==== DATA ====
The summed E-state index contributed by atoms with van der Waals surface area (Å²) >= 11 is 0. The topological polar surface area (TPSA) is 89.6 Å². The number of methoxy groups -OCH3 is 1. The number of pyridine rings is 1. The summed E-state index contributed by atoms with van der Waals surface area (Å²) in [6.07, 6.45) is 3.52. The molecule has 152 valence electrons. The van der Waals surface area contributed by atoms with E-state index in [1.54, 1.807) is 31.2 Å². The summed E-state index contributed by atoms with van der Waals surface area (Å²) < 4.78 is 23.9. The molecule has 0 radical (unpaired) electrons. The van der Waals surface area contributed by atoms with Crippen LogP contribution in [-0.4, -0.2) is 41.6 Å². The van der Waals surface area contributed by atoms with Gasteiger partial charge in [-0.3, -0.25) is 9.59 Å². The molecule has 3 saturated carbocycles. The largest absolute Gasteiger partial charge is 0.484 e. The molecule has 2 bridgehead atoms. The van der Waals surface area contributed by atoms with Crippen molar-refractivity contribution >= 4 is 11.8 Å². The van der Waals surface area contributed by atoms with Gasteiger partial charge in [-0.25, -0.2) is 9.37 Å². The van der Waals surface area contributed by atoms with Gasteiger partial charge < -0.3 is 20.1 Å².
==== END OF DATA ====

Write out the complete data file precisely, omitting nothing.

The summed E-state index contributed by atoms with van der Waals surface area (Å²) >= 11 is 0. The topological polar surface area (TPSA) is 89.6 Å². The number of methoxy groups -OCH3 is 1. The number of pyridine rings is 1. The summed E-state index contributed by atoms with van der Waals surface area (Å²) in [6.07, 6.45) is 3.52. The molecule has 152 valence electrons. The van der Waals surface area contributed by atoms with E-state index in [1.54, 1.807) is 31.2 Å². The summed E-state index contributed by atoms with van der Waals surface area (Å²) < 4.78 is 23.9. The molecule has 0 radical (unpaired) electrons. The van der Waals surface area contributed by atoms with Crippen LogP contribution in [-0.4, -0.2) is 41.6 Å². The van der Waals surface area contributed by atoms with Gasteiger partial charge in [-0.3, -0.25) is 9.59 Å². The molecule has 3 saturated carbocycles. The largest absolute Gasteiger partial charge is 0.484 e. The molecule has 2 bridgehead atoms. The van der Waals surface area contributed by atoms with Crippen molar-refractivity contribution >= 4 is 11.8 Å². The van der Waals surface area contributed by atoms with Gasteiger partial charge in [-0.25, -0.2) is 9.37 Å². The van der Waals surface area contributed by atoms with Gasteiger partial charge < -0.3 is 20.1 Å².